"You can see the need for it is very strong," she says. "When you are talking about your billing and administrative staff, you are talking about the people who are in charge of your money. You've got to have a lot of in-depth understanding of the regulatory situations to maximize what your practice can collect and the overall profitability of the practice."
While sending nonclinical staff to a regional or national conference is one way for them to gain training, it isn't the only way. For the past 14 years, Snell has hosted a full-day training seminar for his three offices, called Snell's Stars. The seminars, held in a central location on a Saturday, are a great way for staff members to interact and have fun while getting necessary training, he says. Along with panel discussions and outside educational and motivational speakers, the seminars include skits, food, and door prizes. "It's a great way for us to come together, get skills we need, and learn from each other," he says.
At Abilities Unlimited, with offices in Colorado Springs and Denver, Colorado, co-owner Bill Teague, CP, says his two offices host monthly in-house training seminars. Many are required training for the clinical staff, but they often host administrative and technical staff trainings as well. They also have biweekly staff meetings so the clinical and nonclinical staff members can exchange information and talk about what they might need from each other.
"We have always felt that information and knowledge are really the key to any kind of endeavor," Teague says. "We have always tried to instill in everybody that continuing education and updating on current information is vitally important."
Other practices opt for short bursts of information for their staff members rather than full-day or hours-long training sessions. Deshaies says she tries to give her nonclinical employees the information they need in little bits via a company newsletter, e-mails, or short webinar opportunities. "Little bits of information aren't so overwhelming, and they are easier to follow along," she says. "Also, it doesn't put them behind in their work. They can read the information or watch the webinar when they have free time."
Additionally, providing training in this fashion helps Deshaies as a manager. This way she doesn't have to spend hours or days planning a long seminar; rather, she just incorporates little bits of information to give out as she goes about her work routine.
Technology is also a great resource that can be used to help keep staff trained and up to date, says Archer. "Our primary challenge may also be one of our greatest strengths-our size of more than 740 clinics nationwide," she says. "We have turned to technology to aid us with computer-based training and facilitated web sessions, which are a couple of tools in our diverse toolkit."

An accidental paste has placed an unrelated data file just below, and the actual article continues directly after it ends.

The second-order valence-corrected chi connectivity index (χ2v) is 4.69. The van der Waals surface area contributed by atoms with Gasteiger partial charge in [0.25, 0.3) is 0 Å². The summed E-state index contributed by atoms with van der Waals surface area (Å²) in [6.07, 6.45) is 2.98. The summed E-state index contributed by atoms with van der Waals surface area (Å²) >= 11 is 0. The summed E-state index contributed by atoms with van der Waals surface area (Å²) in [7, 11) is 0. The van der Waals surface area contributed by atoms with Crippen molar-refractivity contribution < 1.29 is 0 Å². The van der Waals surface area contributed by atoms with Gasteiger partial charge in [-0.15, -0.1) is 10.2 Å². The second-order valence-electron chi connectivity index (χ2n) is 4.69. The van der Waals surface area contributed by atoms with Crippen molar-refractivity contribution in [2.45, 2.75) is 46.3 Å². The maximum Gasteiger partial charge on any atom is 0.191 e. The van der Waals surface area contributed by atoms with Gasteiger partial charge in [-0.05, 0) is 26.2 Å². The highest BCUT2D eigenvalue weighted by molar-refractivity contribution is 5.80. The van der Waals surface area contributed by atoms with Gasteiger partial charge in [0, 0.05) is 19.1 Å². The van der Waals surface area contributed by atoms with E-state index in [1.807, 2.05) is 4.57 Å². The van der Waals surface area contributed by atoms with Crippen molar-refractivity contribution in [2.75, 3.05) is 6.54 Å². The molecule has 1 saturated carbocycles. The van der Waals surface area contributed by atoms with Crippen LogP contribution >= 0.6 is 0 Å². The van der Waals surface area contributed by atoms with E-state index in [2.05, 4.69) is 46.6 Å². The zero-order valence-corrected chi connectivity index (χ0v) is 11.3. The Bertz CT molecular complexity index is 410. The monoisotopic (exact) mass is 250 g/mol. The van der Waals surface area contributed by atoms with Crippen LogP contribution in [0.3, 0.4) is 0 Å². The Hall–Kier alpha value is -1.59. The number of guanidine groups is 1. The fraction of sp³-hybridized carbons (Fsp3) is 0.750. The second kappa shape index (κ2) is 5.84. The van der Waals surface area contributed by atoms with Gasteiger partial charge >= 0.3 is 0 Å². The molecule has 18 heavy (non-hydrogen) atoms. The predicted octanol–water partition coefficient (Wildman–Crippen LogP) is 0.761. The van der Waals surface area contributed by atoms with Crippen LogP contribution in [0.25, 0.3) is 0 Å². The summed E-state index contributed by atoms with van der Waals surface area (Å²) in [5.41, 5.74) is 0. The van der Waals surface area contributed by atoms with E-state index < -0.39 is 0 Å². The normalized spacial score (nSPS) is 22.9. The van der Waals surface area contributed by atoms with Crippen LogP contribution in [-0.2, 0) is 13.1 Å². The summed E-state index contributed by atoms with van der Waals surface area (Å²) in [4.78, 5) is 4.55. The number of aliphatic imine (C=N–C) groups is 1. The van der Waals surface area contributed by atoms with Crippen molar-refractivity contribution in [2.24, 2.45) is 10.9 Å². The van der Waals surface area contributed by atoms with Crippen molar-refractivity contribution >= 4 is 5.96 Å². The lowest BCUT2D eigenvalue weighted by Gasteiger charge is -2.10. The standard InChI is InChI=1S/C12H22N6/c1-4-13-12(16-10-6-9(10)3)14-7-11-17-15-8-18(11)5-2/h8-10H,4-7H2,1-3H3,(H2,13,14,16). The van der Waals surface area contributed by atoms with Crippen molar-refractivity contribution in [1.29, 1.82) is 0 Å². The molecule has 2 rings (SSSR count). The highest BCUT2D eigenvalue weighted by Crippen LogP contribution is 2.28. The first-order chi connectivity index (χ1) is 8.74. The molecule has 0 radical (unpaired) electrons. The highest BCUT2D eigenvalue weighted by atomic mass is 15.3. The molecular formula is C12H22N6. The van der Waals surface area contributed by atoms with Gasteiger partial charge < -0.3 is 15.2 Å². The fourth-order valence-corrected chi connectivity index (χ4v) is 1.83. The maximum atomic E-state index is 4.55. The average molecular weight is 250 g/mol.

There are a lot of ways for any O&P practice to access training through technology, says Godwin-Burns. She points out that there are many free resources that you can take advantage of just by signing up for them. She recommends joining various listservs to keep track of the industry and also what changes may be coming down the line from CMS. She also recommends participating in webinars offered by various vendors and organizations, most of which are inexpensive. "When you are talking about spending $25 to $50 for something that can provide you that much use, it's almost foolish not to," she says.
What Topics Are Most Important?
There's so much training available for nonclinical staff that it's important for practices to focus on what is needed most. The experts agree that the highest priority training for the nonclinical staff should be about CMS regulations and compliance. "Medicare documentation and training is ongoing and always something we want to address," Deshaies says.
Godwin-Burns agrees. Training in this area is just common sense, she says. "The payoff for this training is so significant. Otherwise you might not get paid because your documentation isn't in line."
Teague says his staff tries to keep up with training on CMS compliance through webinars and by tracking the free resources already provided by CMS, such as quarterly bulletins about changes.
Additional resources include taking advantage of trainings provided by O&P organizations that deal with CMS changes from an O&P perspective, the experts say. For example, PrimeCare hosted an all-day CMS boot camp in February to provide in-depth information on new regulations and how to meet them. It hopes to offer other boot camps in the future, Pruitt says.
Gustin says that good CMS training for O&P practices should go beyond just upcoming changes. "The administrative staff needs to have appropriate training on how to make an appeal if something is denied," he says, adding that the best training is often to spend the time dissecting denials and understanding why they were rejected. To help make those appeals, it's also helpful for nonclinical staff members to have at least basic training in anatomy, physiology, and O&P terminology, Godwin-Burns says. If the staff member writing the appeal doesn't fully understand what he or she is reading or writing, then he or she doesn't know if all the documentation CMS is requiring is included, she says.